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Pauls Great Speech At Athens

While Paul was waiting at Athens for Silas and Timothy, his anger was
aroused when he saw that the city was filled with idols. So he argued in
the synagogue with the Jews and with the Greeks who joined in their
worship, and every day with those whom he happened to meet in the
market-place. A few of the philosophers also met him. Some of them said,
"What has this picker-up of scraps of learning to say?" Others said, "He
seems to be a herald of some new deities." This was because he had been
telling the good news about Jesus and how he rose from the dead. And
they took him to the Court of Areopagus and said, "May we hear what this
new teaching of yours is? For the things you are saying sound strange to
us; so we want to know what they mean." (For all the Athenians and the
foreign visitors spent their time doing nothing but telling or hearing
something new.)

So Paul stood in the middle of the Court and said, "Men of Athens, I see
wherever I go that you are very religious, for as I passed along and
looked at your objects of worship, I found an altar with the


Whom, therefore, you worship without knowing, him I proclaim to you. The
God who made the world and all things in it is Lord of heaven and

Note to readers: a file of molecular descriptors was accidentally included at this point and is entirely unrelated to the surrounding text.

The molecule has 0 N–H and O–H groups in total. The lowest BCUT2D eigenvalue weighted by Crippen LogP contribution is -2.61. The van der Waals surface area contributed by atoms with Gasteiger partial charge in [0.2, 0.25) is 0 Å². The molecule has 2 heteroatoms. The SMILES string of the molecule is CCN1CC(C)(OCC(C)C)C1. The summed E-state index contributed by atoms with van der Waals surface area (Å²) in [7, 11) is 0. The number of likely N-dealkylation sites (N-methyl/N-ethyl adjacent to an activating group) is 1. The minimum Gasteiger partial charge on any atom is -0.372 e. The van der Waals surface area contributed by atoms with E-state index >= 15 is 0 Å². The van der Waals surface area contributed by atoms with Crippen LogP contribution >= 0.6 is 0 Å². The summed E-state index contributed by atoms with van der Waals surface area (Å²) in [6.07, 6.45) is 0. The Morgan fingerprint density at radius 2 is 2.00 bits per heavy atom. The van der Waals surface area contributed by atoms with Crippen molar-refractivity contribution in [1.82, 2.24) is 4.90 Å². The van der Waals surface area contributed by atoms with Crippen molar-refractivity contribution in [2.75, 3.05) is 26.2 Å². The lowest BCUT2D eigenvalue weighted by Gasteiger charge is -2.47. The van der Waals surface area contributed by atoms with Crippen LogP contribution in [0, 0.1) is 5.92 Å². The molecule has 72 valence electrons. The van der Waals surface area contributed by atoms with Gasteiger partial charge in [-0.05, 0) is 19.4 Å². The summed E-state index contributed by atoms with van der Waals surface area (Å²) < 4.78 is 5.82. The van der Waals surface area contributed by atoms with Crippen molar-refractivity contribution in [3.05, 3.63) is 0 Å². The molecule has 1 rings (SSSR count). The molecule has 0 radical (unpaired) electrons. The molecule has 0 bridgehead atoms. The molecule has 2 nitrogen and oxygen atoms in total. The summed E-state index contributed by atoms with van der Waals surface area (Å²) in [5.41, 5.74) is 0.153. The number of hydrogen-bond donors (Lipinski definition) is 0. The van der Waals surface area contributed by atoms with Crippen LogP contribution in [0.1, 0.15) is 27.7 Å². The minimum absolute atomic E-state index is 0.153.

earth and does not live in temples made by men. He is not served by
men's hands, as though he needed anything, for he it is who gives to all
men life and breath and all things. He has made all nations from one
family that they may live over the whole earth. He has also fixed for
them when and where they are to live, that they should seek God in the
hope that, as they feel after him, they may find him, for he is not far
from each one of us; for it is in him that we live, and move, and have
our being, as in fact, some of your own poets have said, 'We also are
his children.'

"Therefore, as the children of God, we ought not to think of the divine
nature as being like gold or silver or stone, carved by man's art and
invention. God overlooked the ages of ignorance, but now he commands all
men everywhere to repent, for he has fixed a day on which he will judge
the world justly by the one whom he has appointed, and he has given
proof of this to all mankind by raising him from the dead."

When they heard of raising one from the dead, some sneered, but others
said, "We will hear what you have to say about that some other time." So
Paul went out from among them. Some men, however, joined him and
believed, among whom were Dionysius, a member of the Court of the
Areopagus, a woman named Damaris, and several others. After this Paul
left Athens and went to Corinth.

Next: Paul Writes To His Friends At Th

Previous: Paul And Silas In Macedonia

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